Now, stop panicking quite so much, FreeBSD is smarter than this overly simple example. But the principle is true. Minor revisions are actually important numbers.

You will mire your entire operating system in a world of shit by mixing the two different systems.

How To Solve This Issue?

We actually just installed the tool to solve this issue, portupgrade. Run:

“portupgrade -ay”

It will discover all your installed ports OR packages, test their version number against the version in the ports tree and make sure you’re at the appropriate version. Portupgrade is discussed in the handbook, but be aware that it’s simply a completely badass tool.

There are other tools available for keeping your installed packages up to date with the latest packages and patches and so on, but these are the ones I use.

Isn’t There a Catch?

There are a couple of catches to using ports.

First, pkgdb, the database it uses to keep track of everything, occasionally notices conflicts that must be fixed. There is one command to solve this:

pkgdb -F

Last weekend, for whatever reason I had to run this four times in a row. But that’s all I had to do to solve the issue, run that command. That’s ease of use for you, as far as I’m concerned. If you try to install anything with a conflict, the install will fail telling you to run pkgdb -F.

The other is UPDATING. In /usr/ports, there’s a text file called UPDATING. This contains useful information on known security issues, problems with certain installs. Recently, FreeBSD moved to xorg 7.2, and there’s a whole list in UPDATING on how to update to 7.2 using ports. It’s a pain having to follow the steps, but that’s all you have to do. Just follow the UPDATING steps and you’ll be fine. FOLLOW ALL OF THEM.

And that’s that.

This upgrades all your installed ports to be the latest and greatest. It’s the tools that automate everything that make ports so amazing to me. That and knowing that every package is there specifically for my machine.

But I Need It In A Hurry

This was the issue with TeXMacs. I needed it fast. So, what did I do? I cded into /usr/ports/editors/texmacs && make

This started making the binary in the background.

Then I crossed my fingers, prayed, and did a pkg_add -r texmacs.

This installed hte binary which, fortunately, didn’t clash with my system. I used the binary until the port was built (ports are usually fast, incidentally, just not in the case of larger installs) and then did a:

cd /usr/ports/editors/texmacs && make deinstall && make install && make clean

So I deinstalled the pkg, which ports is smart enough to do, then installed my already built binary and cleaned up afterwards.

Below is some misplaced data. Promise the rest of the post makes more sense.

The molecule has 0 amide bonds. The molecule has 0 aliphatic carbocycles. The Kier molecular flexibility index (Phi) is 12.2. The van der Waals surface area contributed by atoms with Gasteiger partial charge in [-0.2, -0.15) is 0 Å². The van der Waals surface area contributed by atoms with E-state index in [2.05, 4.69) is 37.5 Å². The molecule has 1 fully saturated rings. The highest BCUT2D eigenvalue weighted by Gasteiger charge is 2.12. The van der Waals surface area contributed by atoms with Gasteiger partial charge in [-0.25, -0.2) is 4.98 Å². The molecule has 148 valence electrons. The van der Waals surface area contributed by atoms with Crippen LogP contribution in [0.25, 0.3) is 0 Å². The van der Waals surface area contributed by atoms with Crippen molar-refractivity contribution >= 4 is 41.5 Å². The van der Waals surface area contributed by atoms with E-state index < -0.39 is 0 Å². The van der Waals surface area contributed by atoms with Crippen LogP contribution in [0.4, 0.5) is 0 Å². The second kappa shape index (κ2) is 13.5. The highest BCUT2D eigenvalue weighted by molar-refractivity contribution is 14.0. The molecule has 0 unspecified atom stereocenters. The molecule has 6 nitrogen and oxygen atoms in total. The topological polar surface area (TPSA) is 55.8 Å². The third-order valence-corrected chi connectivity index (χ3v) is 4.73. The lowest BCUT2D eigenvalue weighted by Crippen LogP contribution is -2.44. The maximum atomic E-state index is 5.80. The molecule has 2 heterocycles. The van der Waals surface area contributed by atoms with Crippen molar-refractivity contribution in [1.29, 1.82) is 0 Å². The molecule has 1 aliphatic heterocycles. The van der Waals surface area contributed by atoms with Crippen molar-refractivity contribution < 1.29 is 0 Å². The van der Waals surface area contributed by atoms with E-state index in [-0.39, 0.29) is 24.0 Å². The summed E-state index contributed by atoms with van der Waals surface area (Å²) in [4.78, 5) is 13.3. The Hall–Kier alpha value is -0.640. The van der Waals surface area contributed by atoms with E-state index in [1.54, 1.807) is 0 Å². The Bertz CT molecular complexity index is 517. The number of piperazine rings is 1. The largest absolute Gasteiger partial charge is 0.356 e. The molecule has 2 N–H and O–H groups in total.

I’ve ran into versioning issues with pkg_add, but never with ports. And it’s never hard to keep up to date with ports. To find a port to install, simply:

cd /usr/ports

make search name=pkgname

So to locate the latest version of python:

make search name=python | less

Bunches of stuff flies past the screen, so pipe it to less so you can read at your leisure. You’ll find it.

Ports is very very comprehensive. It seems to have, for example, the entire CPAN library for Perl. It doesn’t have all the python packages I’d like, but it has a lot of them. If you find something that ports doesn’t have, consider making a port and submitting it: http://www.freebsd.org/doc/en_US.ISO8859-1/books/porters-handbook/ is the documentation for how to make a port.

Now that you’ve solved your package maintenance issues, in the future we’ll consider how to make your base distribution up to snuff with the current patches.

P.S I’m Security Paranoid

For those amongst us who TRUST NOTHING, consider the port portaudit port. It’s in /usr/ports/ports-mgmt — go ahead and cd into the portaudit directory and make install clean.

It will email your administrator email address with the results of a portaudit scan against the latest portaudit database every night, telling you about known security issues with anything and how to resolve those issues if any resolution is available. Damn useful! For more information, read the handbook page on portaudit.

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15 Comments »

  1. Good explanation but I just need to make one point.

    The FreeBSD project needs to figure out how to separate anything requiring X11 and anything not requiring X11. I love compiling pine, mutt, apache, python, perl, etc. from source. I don’t like compiling gnome, Xorg, or openoffice at all. It would be nice if I can just update the GUI tools via binary updates (who cares how they are compiled or what is compiled with them) while being able to specify how I want Postfix or Apache to be compiled.